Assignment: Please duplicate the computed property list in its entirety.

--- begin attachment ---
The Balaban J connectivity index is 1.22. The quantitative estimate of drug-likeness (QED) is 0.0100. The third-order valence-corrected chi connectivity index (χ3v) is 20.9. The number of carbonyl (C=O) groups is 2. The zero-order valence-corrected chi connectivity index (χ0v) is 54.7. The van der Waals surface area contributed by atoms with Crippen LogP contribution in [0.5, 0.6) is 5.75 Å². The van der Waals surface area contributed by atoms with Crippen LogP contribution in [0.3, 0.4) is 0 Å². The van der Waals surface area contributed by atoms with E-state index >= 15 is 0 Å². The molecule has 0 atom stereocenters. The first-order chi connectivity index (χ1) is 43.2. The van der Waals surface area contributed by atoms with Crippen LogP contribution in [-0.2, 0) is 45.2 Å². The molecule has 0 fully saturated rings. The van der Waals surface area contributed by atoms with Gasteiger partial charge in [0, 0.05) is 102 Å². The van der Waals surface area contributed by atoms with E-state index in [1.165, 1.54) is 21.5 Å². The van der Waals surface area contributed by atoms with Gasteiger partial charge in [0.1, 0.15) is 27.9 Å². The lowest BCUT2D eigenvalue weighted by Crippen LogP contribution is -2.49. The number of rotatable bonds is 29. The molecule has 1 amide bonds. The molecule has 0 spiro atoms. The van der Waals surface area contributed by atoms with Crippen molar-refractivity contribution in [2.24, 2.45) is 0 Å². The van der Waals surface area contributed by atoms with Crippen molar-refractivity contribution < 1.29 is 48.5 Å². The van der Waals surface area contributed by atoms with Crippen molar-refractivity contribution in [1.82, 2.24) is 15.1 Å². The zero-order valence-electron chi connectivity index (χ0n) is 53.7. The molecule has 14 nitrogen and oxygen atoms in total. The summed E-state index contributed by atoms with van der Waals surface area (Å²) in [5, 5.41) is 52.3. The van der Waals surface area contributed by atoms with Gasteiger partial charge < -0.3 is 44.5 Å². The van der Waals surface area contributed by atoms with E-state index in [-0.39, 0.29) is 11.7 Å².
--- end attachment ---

The Balaban J connectivity index is 1.22. The quantitative estimate of drug-likeness (QED) is 0.0100. The third-order valence-corrected chi connectivity index (χ3v) is 20.9. The number of carbonyl (C=O) groups is 2. The zero-order valence-corrected chi connectivity index (χ0v) is 54.7. The van der Waals surface area contributed by atoms with Crippen LogP contribution in [0.5, 0.6) is 5.75 Å². The van der Waals surface area contributed by atoms with Crippen LogP contribution in [0.3, 0.4) is 0 Å². The van der Waals surface area contributed by atoms with E-state index >= 15 is 0 Å². The molecule has 0 atom stereocenters. The first-order chi connectivity index (χ1) is 43.2. The van der Waals surface area contributed by atoms with Crippen LogP contribution in [-0.2, 0) is 45.2 Å². The molecule has 0 fully saturated rings. The van der Waals surface area contributed by atoms with Gasteiger partial charge in [0, 0.05) is 102 Å². The van der Waals surface area contributed by atoms with E-state index in [1.165, 1.54) is 21.5 Å². The van der Waals surface area contributed by atoms with Gasteiger partial charge in [0.1, 0.15) is 27.9 Å². The lowest BCUT2D eigenvalue weighted by Crippen LogP contribution is -2.49. The number of rotatable bonds is 29. The molecule has 1 amide bonds. The molecule has 0 spiro atoms. The van der Waals surface area contributed by atoms with Crippen molar-refractivity contribution in [2.24, 2.45) is 0 Å². The van der Waals surface area contributed by atoms with Crippen molar-refractivity contribution < 1.29 is 48.5 Å². The van der Waals surface area contributed by atoms with Crippen molar-refractivity contribution in [1.82, 2.24) is 15.1 Å². The zero-order valence-electron chi connectivity index (χ0n) is 53.7. The molecule has 14 nitrogen and oxygen atoms in total. The summed E-state index contributed by atoms with van der Waals surface area (Å²) in [5, 5.41) is 52.3. The van der Waals surface area contributed by atoms with Gasteiger partial charge < -0.3 is 44.5 Å². The van der Waals surface area contributed by atoms with E-state index in [-0.39, 0.29) is 11.7 Å².